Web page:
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Document 62019CJ0363

Judgment of the Court (Tenth Chamber) of 10 September 2020.
Konsumentombudsmannen v Mezina AB.
Request for a preliminary ruling from the Patent- och marknadsdomstolen vid Stockholms tingsrätt.
Reference for a preliminary ruling — Food safety — Nutritional and health claims concerning foodstuffs — Regulation (EC) No 1924/2006 — Articles 5 and 6 — Scientific substantiation for claims — Generally accepted scientific evidence — Article 10(1) — Article 28(5) — Transitional arrangements — Unfair business-to-consumer commercial practices in the internal market — Directive 2005/29/EC — Article 3(4) — Relationship between the provisions of Directive 2005/29 and other EU rules regulating specific aspects of unfair commercial practices.
Case C-363/19.

ECLI identifier: ECLI:EU:C:2020:693

 JUDGMENT OF THE COURT (Tenth Chamber)

10 September 2020 ( *1 )

(Reference for a preliminary ruling — Food safety — Nutritional and health claims concerning foodstuffs — Regulation (EC) No 1924/2006 — Articles 5 and 6 — Scientific substantiation for claims — Generally accepted scientific evidence — Article 10(1) — Article 28(5) — Transitional arrangements — Unfair business-to-consumer commercial practices in the internal market — Directive 2005/29/EC — Article 3(4) — Relationship between the provisions of Directive 2005/29 and other EU rules regulating specific aspects of unfair commercial practices)

In Case C‑363/19,

REQUEST for a preliminary ruling under Article 267 TFEU from the Patent- och marknadsdomstolen vid Stockholms tingsrätt (Patent and Market Court, District Court, Stockholm, Sweden), made by decision of 2 May 2019, received at the Court on 7 May 2019, in the proceedings

Konsumentombudsmannen

v

Mezina AB,

THE COURT (Tenth Chamber),

composed of I. Jarukaitis, President of the Chamber, E. Juhász (Rapporteur) and M. Ilešič, Judges,

Advocate General: J. Kokott,

Registrar: A. Calot Escobar,

having regard to the written procedure,

after considering the observations submitted on behalf of:

the Konsumentombudsmannen, by I. Nyström, acting as Agent,

Mezina AB, by K. Ladenfors and S. Hanson, advokater,

the Greek Government, by V. Karra, G. Papadaki and E. Tsaousi, acting as Agents,

the European Commission, by K. Simonsson, B. Rous Demiri and G. Tolstoy, acting as Agents,

having decided, after hearing the Advocate General, to proceed to judgment without an Opinion,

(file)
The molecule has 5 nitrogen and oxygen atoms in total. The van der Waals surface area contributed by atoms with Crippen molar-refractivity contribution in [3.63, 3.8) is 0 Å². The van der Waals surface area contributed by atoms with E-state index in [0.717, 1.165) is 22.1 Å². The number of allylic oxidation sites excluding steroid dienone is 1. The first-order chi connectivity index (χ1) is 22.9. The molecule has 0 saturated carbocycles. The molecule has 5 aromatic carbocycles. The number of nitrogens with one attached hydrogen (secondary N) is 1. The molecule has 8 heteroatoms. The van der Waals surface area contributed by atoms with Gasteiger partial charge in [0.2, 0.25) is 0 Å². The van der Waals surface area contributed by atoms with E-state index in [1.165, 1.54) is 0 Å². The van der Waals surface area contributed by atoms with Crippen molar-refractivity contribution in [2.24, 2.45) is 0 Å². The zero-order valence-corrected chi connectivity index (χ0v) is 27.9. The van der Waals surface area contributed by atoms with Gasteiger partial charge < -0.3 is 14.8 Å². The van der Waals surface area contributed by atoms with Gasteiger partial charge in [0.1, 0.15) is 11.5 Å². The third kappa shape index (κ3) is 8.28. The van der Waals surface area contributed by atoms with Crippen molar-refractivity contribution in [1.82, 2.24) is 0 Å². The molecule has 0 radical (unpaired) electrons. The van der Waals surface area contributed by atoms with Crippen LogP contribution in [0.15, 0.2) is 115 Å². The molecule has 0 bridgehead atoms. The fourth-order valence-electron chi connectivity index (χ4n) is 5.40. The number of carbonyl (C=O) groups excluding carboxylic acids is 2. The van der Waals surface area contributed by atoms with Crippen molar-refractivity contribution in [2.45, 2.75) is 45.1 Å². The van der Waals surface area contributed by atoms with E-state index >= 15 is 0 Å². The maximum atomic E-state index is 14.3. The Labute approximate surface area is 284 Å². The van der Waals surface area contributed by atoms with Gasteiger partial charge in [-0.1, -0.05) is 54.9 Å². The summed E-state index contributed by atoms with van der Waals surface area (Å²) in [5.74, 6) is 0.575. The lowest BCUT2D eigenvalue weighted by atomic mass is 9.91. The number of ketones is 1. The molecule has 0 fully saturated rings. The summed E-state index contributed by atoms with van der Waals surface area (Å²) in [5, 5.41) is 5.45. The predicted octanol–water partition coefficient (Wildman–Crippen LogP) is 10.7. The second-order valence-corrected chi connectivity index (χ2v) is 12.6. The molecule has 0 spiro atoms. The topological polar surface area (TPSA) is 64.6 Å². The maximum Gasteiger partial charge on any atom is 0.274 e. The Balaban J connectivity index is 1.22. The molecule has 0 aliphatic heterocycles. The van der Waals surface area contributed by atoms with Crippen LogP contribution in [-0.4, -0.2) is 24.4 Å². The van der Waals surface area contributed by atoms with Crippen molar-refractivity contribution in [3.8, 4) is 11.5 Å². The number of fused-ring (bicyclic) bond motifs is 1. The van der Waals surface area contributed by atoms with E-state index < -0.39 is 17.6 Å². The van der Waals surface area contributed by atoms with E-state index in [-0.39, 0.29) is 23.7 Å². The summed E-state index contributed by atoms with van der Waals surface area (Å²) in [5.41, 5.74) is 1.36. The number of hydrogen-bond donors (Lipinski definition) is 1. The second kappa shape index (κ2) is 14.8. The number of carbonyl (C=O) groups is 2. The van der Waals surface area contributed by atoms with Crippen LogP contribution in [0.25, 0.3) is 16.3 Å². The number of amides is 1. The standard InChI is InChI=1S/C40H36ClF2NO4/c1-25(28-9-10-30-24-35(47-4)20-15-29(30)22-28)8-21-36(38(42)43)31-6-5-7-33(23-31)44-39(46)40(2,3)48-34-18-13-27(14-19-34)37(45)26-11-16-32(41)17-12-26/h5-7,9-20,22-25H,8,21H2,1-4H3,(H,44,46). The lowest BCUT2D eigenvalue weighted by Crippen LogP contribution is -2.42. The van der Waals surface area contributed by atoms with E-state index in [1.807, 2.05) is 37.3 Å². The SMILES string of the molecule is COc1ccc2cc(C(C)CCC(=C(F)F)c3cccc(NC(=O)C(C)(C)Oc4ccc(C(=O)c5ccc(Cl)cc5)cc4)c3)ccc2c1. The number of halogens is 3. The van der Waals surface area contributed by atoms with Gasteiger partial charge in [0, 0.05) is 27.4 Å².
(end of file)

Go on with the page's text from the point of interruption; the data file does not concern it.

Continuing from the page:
gives the following

Judgment

1

This request for a preliminary ruling concerns the interpretation of Articles 5 and 6, read in conjunction with Article 10(1) and Article 28(5), of Regulation (EC) No 1924/2006 of the European Parliament and of the Council of 20 December 2006 on nutrition and health claims made on foods (OJ 2006 L 404, p. 9 and corrigendum OJ 2007 L 12, p. 3), as amended by Regulation (EC) No 107/2008 of the European Parliament and of the Council of 15 January 2008 (OJ 2008 L 39, p. 8) (‘Regulation No 1924/2006’), and Article 3 of Directive 2005/29/EC of the European Parliament and of the Council of 11 May 2005 concerning unfair business-to-consumer commercial practices in the internal market and amending Council Directive 84/450/EEC, Directives 97/7/EC, 98/27/EC and 2002/65/EC of the European Parliament and of the Council and Regulation (EC) No 2006/2004 of the European Parliament and of the Council (‘Unfair Commercial Practices Directive’) (OJ 2005 L 149, p. 22).

2

The request has been made in the context of a dispute between the Konsumentombudsmannen (Consumer Ombudsman, Sweden; ‘KO’) and Mezina AB concerning the conformity with EU and national law of health claims used by Mezina.

Legal context

EU law

Regulation No 1924/2006

3

Recitals 14 and 17 of Regulation No 1924/2006 read as follows:

‘(14)

There is a wide variety of claims currently used in the labelling and advertising of foods in some Member States relating to substances that have not been shown to be beneficial or for which at present there is not sufficient scientific agreement. It is necessary to ensure that the substances for which a claim is made have been shown to have a beneficial nutritional or physiological effect.

(17)

Scientific substantiation should be the main aspect to be taken into account for the use of nutrition and health claims and the food business operators using claims should justify them. A claim should be scientifically substantiated by taking into account the totality of the available scientific data, and by weighing the evidence.’

4

Article 1 of Regulation No 1924/2006, included in Chapter I of that regulation entitled ‘Subject matter and scope’, provides: